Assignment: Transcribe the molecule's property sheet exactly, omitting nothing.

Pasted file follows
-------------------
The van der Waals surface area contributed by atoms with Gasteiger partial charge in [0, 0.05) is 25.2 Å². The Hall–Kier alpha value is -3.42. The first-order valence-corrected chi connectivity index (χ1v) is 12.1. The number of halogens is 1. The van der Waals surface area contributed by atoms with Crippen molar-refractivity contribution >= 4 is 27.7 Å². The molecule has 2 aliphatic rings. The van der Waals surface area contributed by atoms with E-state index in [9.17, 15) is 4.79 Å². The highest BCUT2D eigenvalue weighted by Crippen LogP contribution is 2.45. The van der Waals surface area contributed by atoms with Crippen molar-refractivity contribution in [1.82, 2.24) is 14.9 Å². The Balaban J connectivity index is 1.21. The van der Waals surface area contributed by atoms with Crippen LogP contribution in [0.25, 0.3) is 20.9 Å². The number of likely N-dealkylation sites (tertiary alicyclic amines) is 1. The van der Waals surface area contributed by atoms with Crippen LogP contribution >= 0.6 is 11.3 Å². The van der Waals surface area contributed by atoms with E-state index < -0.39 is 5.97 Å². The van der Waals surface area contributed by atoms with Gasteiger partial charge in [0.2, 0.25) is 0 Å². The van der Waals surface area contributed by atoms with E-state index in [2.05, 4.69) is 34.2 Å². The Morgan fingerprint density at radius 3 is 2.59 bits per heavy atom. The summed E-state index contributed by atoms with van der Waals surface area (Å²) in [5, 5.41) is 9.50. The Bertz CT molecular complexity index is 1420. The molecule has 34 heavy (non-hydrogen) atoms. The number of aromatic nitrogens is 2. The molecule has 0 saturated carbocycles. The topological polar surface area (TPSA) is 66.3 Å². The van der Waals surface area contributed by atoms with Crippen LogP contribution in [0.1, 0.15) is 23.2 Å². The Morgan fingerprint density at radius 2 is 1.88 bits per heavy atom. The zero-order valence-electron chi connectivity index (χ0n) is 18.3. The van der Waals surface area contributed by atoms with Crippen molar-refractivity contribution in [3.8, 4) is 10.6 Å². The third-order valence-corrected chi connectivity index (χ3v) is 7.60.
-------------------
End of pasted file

The van der Waals surface area contributed by atoms with Gasteiger partial charge in [0, 0.05) is 25.2 Å². The Hall–Kier alpha value is -3.42. The first-order valence-corrected chi connectivity index (χ1v) is 12.1. The number of halogens is 1. The van der Waals surface area contributed by atoms with Crippen molar-refractivity contribution >= 4 is 27.7 Å². The molecule has 2 aliphatic rings. The van der Waals surface area contributed by atoms with E-state index in [9.17, 15) is 4.79 Å². The highest BCUT2D eigenvalue weighted by Crippen LogP contribution is 2.45. The van der Waals surface area contributed by atoms with Crippen molar-refractivity contribution in [1.82, 2.24) is 14.9 Å². The Balaban J connectivity index is 1.21. The van der Waals surface area contributed by atoms with Crippen LogP contribution in [0.25, 0.3) is 20.9 Å². The number of likely N-dealkylation sites (tertiary alicyclic amines) is 1. The van der Waals surface area contributed by atoms with Crippen LogP contribution >= 0.6 is 11.3 Å². The van der Waals surface area contributed by atoms with E-state index < -0.39 is 5.97 Å². The van der Waals surface area contributed by atoms with Gasteiger partial charge in [0.2, 0.25) is 0 Å². The van der Waals surface area contributed by atoms with E-state index in [2.05, 4.69) is 34.2 Å². The Morgan fingerprint density at radius 3 is 2.59 bits per heavy atom. The summed E-state index contributed by atoms with van der Waals surface area (Å²) in [5, 5.41) is 9.50. The Bertz CT molecular complexity index is 1420. The molecule has 34 heavy (non-hydrogen) atoms. The number of aromatic nitrogens is 2. The molecule has 0 saturated carbocycles. The topological polar surface area (TPSA) is 66.3 Å². The van der Waals surface area contributed by atoms with Crippen LogP contribution in [0.1, 0.15) is 23.2 Å². The Morgan fingerprint density at radius 2 is 1.88 bits per heavy atom. The zero-order valence-electron chi connectivity index (χ0n) is 18.3. The van der Waals surface area contributed by atoms with Crippen molar-refractivity contribution in [3.8, 4) is 10.6 Å². The third-order valence-corrected chi connectivity index (χ3v) is 7.60.